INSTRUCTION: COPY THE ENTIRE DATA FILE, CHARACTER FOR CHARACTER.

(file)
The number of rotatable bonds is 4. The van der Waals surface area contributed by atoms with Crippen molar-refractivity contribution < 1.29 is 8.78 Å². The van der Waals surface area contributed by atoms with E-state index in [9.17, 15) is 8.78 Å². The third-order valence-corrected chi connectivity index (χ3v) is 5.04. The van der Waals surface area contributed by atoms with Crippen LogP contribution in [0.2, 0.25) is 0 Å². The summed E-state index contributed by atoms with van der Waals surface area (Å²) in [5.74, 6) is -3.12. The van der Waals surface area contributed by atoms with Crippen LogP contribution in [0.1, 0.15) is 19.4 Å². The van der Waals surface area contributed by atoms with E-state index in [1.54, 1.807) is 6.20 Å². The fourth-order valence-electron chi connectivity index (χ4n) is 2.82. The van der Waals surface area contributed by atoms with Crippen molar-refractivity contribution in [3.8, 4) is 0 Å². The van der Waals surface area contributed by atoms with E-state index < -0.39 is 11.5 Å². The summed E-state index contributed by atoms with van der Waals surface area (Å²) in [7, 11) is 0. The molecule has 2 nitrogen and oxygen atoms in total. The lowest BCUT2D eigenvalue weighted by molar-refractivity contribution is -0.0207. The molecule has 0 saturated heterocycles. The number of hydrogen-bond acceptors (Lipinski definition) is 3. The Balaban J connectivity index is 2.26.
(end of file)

The number of rotatable bonds is 4. The van der Waals surface area contributed by atoms with Crippen molar-refractivity contribution < 1.29 is 8.78 Å². The van der Waals surface area contributed by atoms with E-state index in [9.17, 15) is 8.78 Å². The third-order valence-corrected chi connectivity index (χ3v) is 5.04. The van der Waals surface area contributed by atoms with Crippen LogP contribution in [0.2, 0.25) is 0 Å². The summed E-state index contributed by atoms with van der Waals surface area (Å²) in [5.74, 6) is -3.12. The van der Waals surface area contributed by atoms with Crippen LogP contribution in [0.1, 0.15) is 19.4 Å². The van der Waals surface area contributed by atoms with E-state index in [1.54, 1.807) is 6.20 Å². The fourth-order valence-electron chi connectivity index (χ4n) is 2.82. The van der Waals surface area contributed by atoms with Crippen molar-refractivity contribution in [3.8, 4) is 0 Å². The van der Waals surface area contributed by atoms with E-state index < -0.39 is 11.5 Å². The summed E-state index contributed by atoms with van der Waals surface area (Å²) in [7, 11) is 0. The molecule has 2 nitrogen and oxygen atoms in total. The lowest BCUT2D eigenvalue weighted by molar-refractivity contribution is -0.0207. The molecule has 0 saturated heterocycles. The number of hydrogen-bond acceptors (Lipinski definition) is 3. The Balaban J connectivity index is 2.26.